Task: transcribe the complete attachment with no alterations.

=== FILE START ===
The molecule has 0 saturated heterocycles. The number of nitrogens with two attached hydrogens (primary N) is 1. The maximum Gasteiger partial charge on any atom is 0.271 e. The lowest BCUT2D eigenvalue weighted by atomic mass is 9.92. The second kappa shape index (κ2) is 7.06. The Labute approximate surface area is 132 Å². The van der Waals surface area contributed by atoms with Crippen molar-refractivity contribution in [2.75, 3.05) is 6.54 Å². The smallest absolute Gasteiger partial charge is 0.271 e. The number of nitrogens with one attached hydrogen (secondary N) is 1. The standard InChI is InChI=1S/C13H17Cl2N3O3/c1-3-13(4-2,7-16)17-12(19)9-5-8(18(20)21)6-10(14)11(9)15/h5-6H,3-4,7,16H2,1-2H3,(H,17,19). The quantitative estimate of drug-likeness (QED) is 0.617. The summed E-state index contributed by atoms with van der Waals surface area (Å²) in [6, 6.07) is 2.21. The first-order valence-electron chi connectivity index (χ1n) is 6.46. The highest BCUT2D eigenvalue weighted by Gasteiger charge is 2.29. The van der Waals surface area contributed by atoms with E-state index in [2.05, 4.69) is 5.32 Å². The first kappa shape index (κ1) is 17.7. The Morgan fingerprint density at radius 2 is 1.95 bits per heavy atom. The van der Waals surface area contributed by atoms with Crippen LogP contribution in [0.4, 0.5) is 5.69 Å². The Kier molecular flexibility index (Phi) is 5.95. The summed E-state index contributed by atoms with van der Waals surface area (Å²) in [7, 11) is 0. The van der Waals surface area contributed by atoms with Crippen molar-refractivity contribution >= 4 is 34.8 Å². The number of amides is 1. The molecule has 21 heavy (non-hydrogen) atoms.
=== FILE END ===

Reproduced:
The molecule has 0 saturated heterocycles. The number of nitrogens with two attached hydrogens (primary N) is 1. The maximum Gasteiger partial charge on any atom is 0.271 e. The lowest BCUT2D eigenvalue weighted by atomic mass is 9.92. The second kappa shape index (κ2) is 7.06. The Labute approximate surface area is 132 Å². The van der Waals surface area contributed by atoms with Crippen molar-refractivity contribution in [2.75, 3.05) is 6.54 Å². The smallest absolute Gasteiger partial charge is 0.271 e. The number of nitrogens with one attached hydrogen (secondary N) is 1. The standard InChI is InChI=1S/C13H17Cl2N3O3/c1-3-13(4-2,7-16)17-12(19)9-5-8(18(20)21)6-10(14)11(9)15/h5-6H,3-4,7,16H2,1-2H3,(H,17,19). The quantitative estimate of drug-likeness (QED) is 0.617. The summed E-state index contributed by atoms with van der Waals surface area (Å²) in [6, 6.07) is 2.21. The first-order valence-electron chi connectivity index (χ1n) is 6.46. The highest BCUT2D eigenvalue weighted by Gasteiger charge is 2.29. The van der Waals surface area contributed by atoms with E-state index in [2.05, 4.69) is 5.32 Å². The first kappa shape index (κ1) is 17.7. The Morgan fingerprint density at radius 2 is 1.95 bits per heavy atom. The van der Waals surface area contributed by atoms with Crippen LogP contribution in [0.4, 0.5) is 5.69 Å². The Kier molecular flexibility index (Phi) is 5.95. The summed E-state index contributed by atoms with van der Waals surface area (Å²) in [7, 11) is 0. The van der Waals surface area contributed by atoms with Crippen molar-refractivity contribution >= 4 is 34.8 Å². The number of amides is 1. The molecule has 21 heavy (non-hydrogen) atoms.